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Rev Esp Salud Publica 82:315-322. Published in Spanish.
Dirección de Planificación, Badalona Serveis Assistencials SA, Badalona, Barcelona, Spain
BACKGROUND: Arterial hypertension is one of the main reasons for primary care consultations. This study is aimed at determining the relationship among the degree to which arterial hypertension is controlled, comorbidity and the direct costs in primary care.
METHODS: Retrospective, multi-centre design. Subjects over 30 years of age pertaining to five primary care teams (2006) were included. Criteria: good control (140/90 and 130/80 mmH in diabetics and those with cardiovascular disease [CVD]. Main general measurements, CVD, Charlson index, casuistic/comorbidity (Adjused Clinical Groups), clinical parameters and direct costs (fixed/semifixed and variable costs) [medications, tests and referrals]) Logic regression and ANCOVA for correcting the model, p<0.05.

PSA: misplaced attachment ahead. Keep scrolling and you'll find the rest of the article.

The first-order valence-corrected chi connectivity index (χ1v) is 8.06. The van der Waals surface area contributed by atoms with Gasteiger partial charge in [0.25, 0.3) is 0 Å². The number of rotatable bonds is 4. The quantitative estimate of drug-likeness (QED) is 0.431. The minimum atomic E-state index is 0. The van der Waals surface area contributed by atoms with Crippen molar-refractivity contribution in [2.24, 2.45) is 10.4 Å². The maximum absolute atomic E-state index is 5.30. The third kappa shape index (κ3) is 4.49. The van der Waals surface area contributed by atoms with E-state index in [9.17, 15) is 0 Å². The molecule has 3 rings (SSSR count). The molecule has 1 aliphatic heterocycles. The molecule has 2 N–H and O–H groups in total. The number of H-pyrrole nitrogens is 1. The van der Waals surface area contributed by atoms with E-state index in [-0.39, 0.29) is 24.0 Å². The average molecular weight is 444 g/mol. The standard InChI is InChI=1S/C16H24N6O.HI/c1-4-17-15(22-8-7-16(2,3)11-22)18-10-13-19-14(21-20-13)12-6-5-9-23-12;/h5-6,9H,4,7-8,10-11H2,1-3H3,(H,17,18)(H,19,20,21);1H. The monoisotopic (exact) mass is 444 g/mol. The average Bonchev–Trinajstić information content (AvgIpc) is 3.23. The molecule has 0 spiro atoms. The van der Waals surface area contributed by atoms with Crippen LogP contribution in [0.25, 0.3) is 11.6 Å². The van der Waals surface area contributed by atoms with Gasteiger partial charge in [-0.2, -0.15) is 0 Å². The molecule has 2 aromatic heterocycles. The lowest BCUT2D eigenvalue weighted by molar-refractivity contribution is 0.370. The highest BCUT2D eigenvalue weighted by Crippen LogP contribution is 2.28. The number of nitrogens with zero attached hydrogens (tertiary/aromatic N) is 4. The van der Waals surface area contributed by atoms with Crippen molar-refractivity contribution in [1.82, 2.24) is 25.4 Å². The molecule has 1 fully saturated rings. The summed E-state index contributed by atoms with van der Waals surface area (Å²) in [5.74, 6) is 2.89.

RESULTS: The prevalence of arterial hypertension was 26.5% (mean age: 67.1 years; males: 43.5%). Good control totalled 52.0% (CI: 51.2-52.8%). Poor control was independently related to diabetes (Odds Ratio=3.8), CVD (Odds Ratio=2.2) and males (Odds Ratio=1.2), p
CONCLUSIONS: Those individuals whose arterial hypertension was poorly controlled displayed a greater burden of morbidity and a similar healthcare cost in comparison to those under good control.
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